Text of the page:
This course will study the LGBTQ+ community and related social issues within the Latin American context. Special attention will be given to the case of Costa Rica, regarding which sexuality, identity, expression, health, community, family, and other social, political and lifestyle issues will be discussed. One of the first of its kind in the region, and a pioneer offer for study abroad students in the Costa Rican setting, this course offers students a unique opportunity to study Latin American LGBTQ+ dynamics and issues. This is a young, but growing field of study in Latin America, and certainly one that deserves much attention, especially as the region is home to some of the most homophobic countries in the world, while also experiencing radical changes in terms of acceptance of the complete spectrum of sexuality and identity. This course has three main objectives: 1) explore LGBTQ+ issues in the Latin American community; 2) gain an appreciation for how particular countries are advancing in relation to legal equality, while studying the social groups who are pushing for change; and 3) critically assess present day contexts that are struggling with recently developed anti-discriminatory frameworks.
This course builds upon the results of the Global Survey on Sustainable Lifestyles (GSSL), established in the 2011 document Visions for Change: Recommendations for Effective Policies on Sustainable Lifestyles, which incorporates the voices of 8,000 young adults from 20 different countries. With half the world’s population under 30 years of age, Visions for Change stresses the importance of listening to youth and provides valuable insight into how to build sustainable lifestyles (SLs) with a youth-centered focus.
Sustainable lifestyles, which promote sustainable patterns of consumption and production, represent an essential component of sustainable development. In September of 2015, the United Nations General Assembly approved the post-2015 development agenda Transforming our World: the 2030 Agenda for Sustainable Development. It is a plan of action for people, planet and prosperity over the next 15 years, and includes 17 Sustainable Development Goals (SDGs) that provide a holistic framework and the basis for the development of SLs.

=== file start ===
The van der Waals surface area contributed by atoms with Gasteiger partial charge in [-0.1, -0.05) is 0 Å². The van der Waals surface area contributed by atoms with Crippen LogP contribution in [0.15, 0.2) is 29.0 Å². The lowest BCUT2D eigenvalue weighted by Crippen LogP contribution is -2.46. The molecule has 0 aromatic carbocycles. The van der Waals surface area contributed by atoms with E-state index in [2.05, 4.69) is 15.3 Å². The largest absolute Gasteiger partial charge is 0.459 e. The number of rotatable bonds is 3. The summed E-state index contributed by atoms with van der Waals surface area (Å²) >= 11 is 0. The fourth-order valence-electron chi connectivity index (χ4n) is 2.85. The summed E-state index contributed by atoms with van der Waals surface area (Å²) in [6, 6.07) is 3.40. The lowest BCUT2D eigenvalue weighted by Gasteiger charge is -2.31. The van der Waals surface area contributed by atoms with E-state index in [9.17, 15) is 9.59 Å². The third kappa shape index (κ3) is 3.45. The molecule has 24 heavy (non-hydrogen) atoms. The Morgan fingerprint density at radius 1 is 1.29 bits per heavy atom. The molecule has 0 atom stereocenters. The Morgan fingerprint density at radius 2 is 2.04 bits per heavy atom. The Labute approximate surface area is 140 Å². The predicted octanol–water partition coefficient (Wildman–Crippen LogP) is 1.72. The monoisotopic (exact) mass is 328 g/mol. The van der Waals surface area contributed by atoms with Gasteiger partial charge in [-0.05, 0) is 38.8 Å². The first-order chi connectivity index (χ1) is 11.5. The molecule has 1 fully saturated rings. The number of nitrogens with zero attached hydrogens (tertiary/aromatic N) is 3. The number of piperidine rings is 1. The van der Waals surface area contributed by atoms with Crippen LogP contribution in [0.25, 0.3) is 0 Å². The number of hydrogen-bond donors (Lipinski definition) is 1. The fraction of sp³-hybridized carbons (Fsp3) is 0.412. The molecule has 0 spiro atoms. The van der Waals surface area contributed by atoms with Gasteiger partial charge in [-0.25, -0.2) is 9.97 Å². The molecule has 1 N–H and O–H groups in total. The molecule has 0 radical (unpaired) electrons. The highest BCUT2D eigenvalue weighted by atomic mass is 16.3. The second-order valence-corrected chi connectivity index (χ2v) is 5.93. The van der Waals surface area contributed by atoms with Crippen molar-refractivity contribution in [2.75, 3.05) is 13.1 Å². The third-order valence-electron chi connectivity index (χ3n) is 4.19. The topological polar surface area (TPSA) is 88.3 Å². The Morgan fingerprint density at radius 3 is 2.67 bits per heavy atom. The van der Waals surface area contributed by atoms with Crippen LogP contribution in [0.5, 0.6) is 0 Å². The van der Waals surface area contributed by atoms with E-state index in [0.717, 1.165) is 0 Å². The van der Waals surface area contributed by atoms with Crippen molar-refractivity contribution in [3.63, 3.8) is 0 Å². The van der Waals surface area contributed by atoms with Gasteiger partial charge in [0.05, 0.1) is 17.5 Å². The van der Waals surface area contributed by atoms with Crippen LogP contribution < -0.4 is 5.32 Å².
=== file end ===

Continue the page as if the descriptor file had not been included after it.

The main objective of the course is designed to give youth a voice and work together to better understand and educate young adults, therefore empowering them to create their own positive versions of SLs and become agents of change.
This course will study the intersection between gender, socio-economic discrimination and sustainable development. We will discuss numerous topics, including women and natural resources, women and forests, women’s role in conservation, women and land use/agriculture, rural women, women and the built environment, women and environmental policy, women in relation to poverty, disaster risk and mitigation, adaption for climate change, female civil society and political actors pushing for change, women in the environment, and sustainable innovations. These issues will be explored in the context of Latin America and the Caribbean, with special emphasis on the Costa Rican context where possible. Students will be encouraged to compare the region with experiences in their home land, and will be strongly encouraged to critically assess advancements and challenges—and propose solutions. We will work with local women in the community and gain hand-on practical experience during farm and forest project work. Student’s will conduct surveys, develop in research projects and participate in two field trips to help them better understand the dynamics and complexities of gender and sustainable development. The issue of gender will be thoroughly introduced, including gender dynamics and gender-related policy. There will be a special emphasis on the situation of Latin American and Caribbean women, the environment, and sustainable development; however, this course aims to be inclusive, and recognizes that there are many gender identities, and that gender issues touch all of our lives. Throughout the course, students are welcome to participate and study the environment and sustainable development from the perspective of any and all gender identities, becoming active participants in the unravelling and improvement of sustainable development itself.